Studies in Technology Enhanced Learning aims to provide a lively forum for debate and reflection on a wide range of issues connected with TEL in disparate settings. This Special Issue will examine ‘Parents/guardians, education and digital technologies’, with particular reference to the ‘critical’ and ‘contextualised’ aspects of the journal’s Aims and Scope.
Whether you have a long-established association with the Centre for Technology Enhanced Learning or have received this Call for Papers as it cascades through our extended networks, we encourage you to consider contributing!
We welcome contributions of papers from across the range of educational contexts; across the disciplinary, political and geographical spectrum; and from established scholars and newer researchers, including PhD students. In the spirit of STEL’s aims and scope, we do not wish to prescribe the content of any papers.
Topics and areas of submissions might include:
Understanding practices that have been developed either prior to, during and from the pandemic period, or across that time period, which have influenced parents/guardians in their engagement with teachers and educational institutions through interaction or intervention with digital technologies.
Exploring implementation and uses involving digital technologies not only within specific educational settings and contexts, but also prior to transitioning into education, whether kindergartens, schools or universities.
Identifying practices that have been developed and have enhanced engagement between parents/guardians and teachers, which support the education of their young people, prior to, during and after the pandemic period, or across that period of time, in any educational sector.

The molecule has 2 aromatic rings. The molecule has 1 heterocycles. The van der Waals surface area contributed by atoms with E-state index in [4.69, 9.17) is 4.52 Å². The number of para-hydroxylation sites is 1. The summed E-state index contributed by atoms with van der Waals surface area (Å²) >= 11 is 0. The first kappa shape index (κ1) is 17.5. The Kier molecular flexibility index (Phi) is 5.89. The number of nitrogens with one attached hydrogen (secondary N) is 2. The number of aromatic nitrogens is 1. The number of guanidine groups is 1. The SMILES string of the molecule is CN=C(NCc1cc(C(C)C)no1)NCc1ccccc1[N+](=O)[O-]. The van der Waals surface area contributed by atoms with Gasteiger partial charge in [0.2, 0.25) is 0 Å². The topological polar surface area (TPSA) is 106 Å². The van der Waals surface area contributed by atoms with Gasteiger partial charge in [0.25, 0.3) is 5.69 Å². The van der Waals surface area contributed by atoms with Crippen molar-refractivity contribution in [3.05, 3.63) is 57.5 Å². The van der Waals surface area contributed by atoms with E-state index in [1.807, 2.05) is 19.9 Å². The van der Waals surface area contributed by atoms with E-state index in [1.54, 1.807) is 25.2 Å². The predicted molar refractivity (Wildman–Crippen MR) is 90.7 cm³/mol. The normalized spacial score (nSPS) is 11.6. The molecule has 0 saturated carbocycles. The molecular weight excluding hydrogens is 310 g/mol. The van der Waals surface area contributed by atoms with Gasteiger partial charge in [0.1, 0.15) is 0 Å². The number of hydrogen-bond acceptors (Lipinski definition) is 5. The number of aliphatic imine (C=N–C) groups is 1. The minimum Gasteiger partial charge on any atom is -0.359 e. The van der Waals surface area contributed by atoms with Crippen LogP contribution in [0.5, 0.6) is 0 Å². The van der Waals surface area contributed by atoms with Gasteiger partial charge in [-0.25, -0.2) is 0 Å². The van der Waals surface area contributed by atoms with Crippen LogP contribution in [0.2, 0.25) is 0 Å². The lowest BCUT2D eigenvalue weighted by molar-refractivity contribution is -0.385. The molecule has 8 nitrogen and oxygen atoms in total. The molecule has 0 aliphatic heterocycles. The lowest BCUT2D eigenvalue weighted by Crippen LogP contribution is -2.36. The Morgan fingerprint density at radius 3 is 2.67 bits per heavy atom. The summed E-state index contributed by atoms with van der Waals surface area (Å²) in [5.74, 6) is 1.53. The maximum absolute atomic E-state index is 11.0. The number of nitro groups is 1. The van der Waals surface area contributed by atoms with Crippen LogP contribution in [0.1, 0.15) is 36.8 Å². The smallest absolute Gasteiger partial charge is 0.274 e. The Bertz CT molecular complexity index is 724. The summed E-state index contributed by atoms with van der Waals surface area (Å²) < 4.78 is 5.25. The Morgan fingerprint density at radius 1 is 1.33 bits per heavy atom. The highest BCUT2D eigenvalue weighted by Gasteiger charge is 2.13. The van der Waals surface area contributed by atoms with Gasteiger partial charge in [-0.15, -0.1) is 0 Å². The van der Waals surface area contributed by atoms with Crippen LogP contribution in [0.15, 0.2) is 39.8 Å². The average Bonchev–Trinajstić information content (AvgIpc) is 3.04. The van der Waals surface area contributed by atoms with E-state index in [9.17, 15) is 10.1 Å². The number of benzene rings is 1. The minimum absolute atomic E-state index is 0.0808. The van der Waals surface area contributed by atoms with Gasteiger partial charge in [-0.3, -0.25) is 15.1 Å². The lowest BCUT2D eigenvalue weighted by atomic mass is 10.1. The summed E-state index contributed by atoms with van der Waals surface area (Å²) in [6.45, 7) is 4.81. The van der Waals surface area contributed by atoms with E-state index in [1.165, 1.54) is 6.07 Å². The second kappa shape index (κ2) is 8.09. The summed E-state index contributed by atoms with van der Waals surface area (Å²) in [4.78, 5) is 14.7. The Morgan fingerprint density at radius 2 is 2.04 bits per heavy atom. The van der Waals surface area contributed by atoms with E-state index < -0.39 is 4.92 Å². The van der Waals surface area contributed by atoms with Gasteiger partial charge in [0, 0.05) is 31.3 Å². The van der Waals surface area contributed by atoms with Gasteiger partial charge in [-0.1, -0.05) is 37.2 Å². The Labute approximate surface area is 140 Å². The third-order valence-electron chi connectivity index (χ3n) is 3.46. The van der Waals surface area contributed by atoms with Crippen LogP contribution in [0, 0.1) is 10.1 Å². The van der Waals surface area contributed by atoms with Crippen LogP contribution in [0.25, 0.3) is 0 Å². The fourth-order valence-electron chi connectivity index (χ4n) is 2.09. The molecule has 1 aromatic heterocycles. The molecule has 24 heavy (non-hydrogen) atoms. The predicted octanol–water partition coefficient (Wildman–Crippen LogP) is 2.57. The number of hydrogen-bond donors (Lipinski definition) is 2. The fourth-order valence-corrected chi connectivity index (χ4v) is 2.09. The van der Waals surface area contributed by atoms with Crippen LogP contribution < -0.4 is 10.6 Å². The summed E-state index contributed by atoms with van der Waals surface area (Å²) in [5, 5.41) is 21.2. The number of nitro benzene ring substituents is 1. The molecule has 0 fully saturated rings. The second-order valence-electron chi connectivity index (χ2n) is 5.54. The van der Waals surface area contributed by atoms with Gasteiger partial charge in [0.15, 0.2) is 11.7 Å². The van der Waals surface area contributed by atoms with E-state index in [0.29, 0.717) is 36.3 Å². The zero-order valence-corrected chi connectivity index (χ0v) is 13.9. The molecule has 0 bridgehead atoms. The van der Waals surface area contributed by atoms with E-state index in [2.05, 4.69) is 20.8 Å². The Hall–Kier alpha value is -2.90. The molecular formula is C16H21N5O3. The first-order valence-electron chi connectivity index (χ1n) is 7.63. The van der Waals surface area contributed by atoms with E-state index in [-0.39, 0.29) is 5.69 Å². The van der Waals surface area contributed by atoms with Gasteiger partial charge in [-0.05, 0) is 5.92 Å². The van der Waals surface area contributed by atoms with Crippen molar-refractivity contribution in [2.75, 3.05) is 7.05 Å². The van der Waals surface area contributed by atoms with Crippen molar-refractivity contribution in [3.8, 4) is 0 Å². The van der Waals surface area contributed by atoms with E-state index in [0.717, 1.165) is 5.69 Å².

Recognising the specific ways that parents/guardians are involved in enabling uses or provision of digital technologies when their young people are engaged in any sector of education, including higher education.
Exploring how educational technology third parties or companies have integrated the role of parents in their design or adaptation of digital tools and applications during and beyond the pandemic.
Considering how digital technologies have been used, and what the outcomes of those uses might be, in any national or regional context, or through a comparison between national or regional contexts.
We envisage that papers might come in a range of lengths and formats. When submitting your proposal please indicate the kind of paper you wish to contribute. You may wish to specify one of the categories below.
Synthesis paper (6,000-12,000 words).
Standard paper (4,000-8,000 words).
Commentary (2,000-4,000 words).
Book review (1,000-3,000 words).
All articles will be double-blind peer-reviewed, apart from clearly labelled editorials and invited commentaries. Articles will be distributed under the Creative Commons Attribution 4.0 International Licence (CC BY 4.0).
Please submit a provisional title and abstract (200-500 words), with authors and affiliations, by email to Don Passey (firstname.lastname@example.org).
Key timings are:
31 January 2023: Proposals due
28 February 2023: Authors notified of acceptance with brief editorial comments
31 May 2023: First drafts of papers due
30 June 2023: Peer reviews returned
31 July 2023: Revised manuscripts due
1 September 2023: Authors receive typeset versions for checking
30 September 2023: Publication